Hot on the tail of their banning of the iconic anime film Akira, the Russian government has once again moved to block access to even more ‘nerd’ related media, including the first live-action Attack on Titan film, the Mortal Kombat Legends: Scorpion’s Revenge animated film, and the cult-favorite Happy Tree Friends series.
According to a post published to the official Telegram account of the United Press Service of the Courts of St. Petersburg, the court ruled on July 7th to “declare [a mix of five different films and series] as prohibited from dissemination” within the Russian state, including the three aforementioned titles as well as two animated films, Dante’s Inferno: An Animated Epic and Dead Space: Downfall, based on the Visceral Games video games of the same names.
Noting that this latest ban wave was handed down, like those that came before it, out of concern for the well-being of the country’s youth, the United Press Service also shared the collective findings of several outside experts regarding the given content in each respective piece of newly prohibited media in an attempt to explain their reasoning behind the court’s recent ruling.
“Scenes of extreme cruelty prevail in the cartoon, bloody martial arts, dismemberment of bodies, elements of cannibalism, similar to X-rays of damaged bones and organs, dark night landscapes are painted in a blood-red color, in the Russian translation there is an obscene abuse and jargon,” said the experts of Mortal Kombat Legends: Scorpion’s Revenge. “Watching a cartoon can have a motivating effect on aggressive, auto-aggressive, or self-injurious behavior.”
Of “Attack on Titan Part 1”, incorrectly identified by the court by the End of the World given to the novelization of both movies, the second of the two Japanese produced films based on Hajime Isayama’s popular manga, experts found that “the footage includes scenes incomparable in cruelty: naked titans tear people apart and devour, devour children, rivers of blood are shed, before the final scene of the film, a depressing mood of powerlessness and hopelessness hovers in it.”
“Watching this film by minors can harm the mental health and spiritual and moral development of children, the formation of phobic reactions in them,” they added.
Turning to Dante’s Inferno: An Animated Epic, the experts described how the film was filled with “bloodshed, killed warriors and birds of prey fluttering above them, naked bodies with hypertrophied forms,” and noted that “erotic scenes are moderately demonstrated.”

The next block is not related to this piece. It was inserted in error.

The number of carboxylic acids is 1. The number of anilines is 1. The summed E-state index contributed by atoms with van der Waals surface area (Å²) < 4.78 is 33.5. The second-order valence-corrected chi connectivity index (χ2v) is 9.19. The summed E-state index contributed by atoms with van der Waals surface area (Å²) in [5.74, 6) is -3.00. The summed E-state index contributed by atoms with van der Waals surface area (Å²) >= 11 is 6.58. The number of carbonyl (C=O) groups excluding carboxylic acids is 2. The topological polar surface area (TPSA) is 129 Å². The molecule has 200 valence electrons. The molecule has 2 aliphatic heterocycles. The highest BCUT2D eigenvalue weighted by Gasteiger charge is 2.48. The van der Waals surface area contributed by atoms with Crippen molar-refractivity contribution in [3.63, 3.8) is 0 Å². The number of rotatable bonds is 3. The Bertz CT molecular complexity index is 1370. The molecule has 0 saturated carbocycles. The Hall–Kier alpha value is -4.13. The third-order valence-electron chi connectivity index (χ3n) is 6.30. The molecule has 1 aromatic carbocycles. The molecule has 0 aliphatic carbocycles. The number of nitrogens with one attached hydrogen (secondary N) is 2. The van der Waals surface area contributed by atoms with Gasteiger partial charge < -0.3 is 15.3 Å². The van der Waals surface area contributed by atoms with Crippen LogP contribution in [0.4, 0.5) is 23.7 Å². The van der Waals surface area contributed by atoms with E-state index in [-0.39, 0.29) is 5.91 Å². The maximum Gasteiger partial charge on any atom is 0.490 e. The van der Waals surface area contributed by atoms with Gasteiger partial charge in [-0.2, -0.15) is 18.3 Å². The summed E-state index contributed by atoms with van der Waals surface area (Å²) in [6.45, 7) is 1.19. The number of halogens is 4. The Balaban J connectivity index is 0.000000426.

“The cartoon is replete with scenes of bloodshed, violent death of people, dismemberment, use of weapons,” warned the experts of Dead Space: Downfall. “The ending of the cartoon is extremely pessimistic, it includes scenes of the death of the entire crew and the possible transition of monsters to an approaching spaceship. Scenes of murder, dismemberment of human bodies indirectly increase the level of risks of deviant behavior of a child under their influence.”
Interestingly, the experts appeared to have taken the most issue with Happy Tree Friends, particularly with how the violent animated series ” is designed in the style common for American animation” yet features “elements of cruelty.”
“The series includes several hundred cartoons up to 3 minutes long, cartoons about small cute animals, with which various difficult accidents constantly happen: they are crushed, torn to pieces, and so on,” said the experts. “Watching the animated series undoubtedly harms the spiritual and moral uprising and the development of young children, it contradicts the humanistic nature of upbringing inherent in Russia.”
As with the numerous bans previously enacted by the Russian state, the ruling by the Courts of St. Petersburg ostensibly only targets specific outlets, usually pirate sites, which provide access to the given media without running any sort of age verification check.
However, as noted by Russian pop culture news outlet GameMag, such bans have already led one Russian streaming service, Kinopoisk HD, to remove a legally licensed series, Tokyo Ghoul, from their library of offerings after it was prohibited for distribution by a previous court ruling.
What do you make of this latest round of Russian bans? Let us know your thoughts on social media or in the comments down below!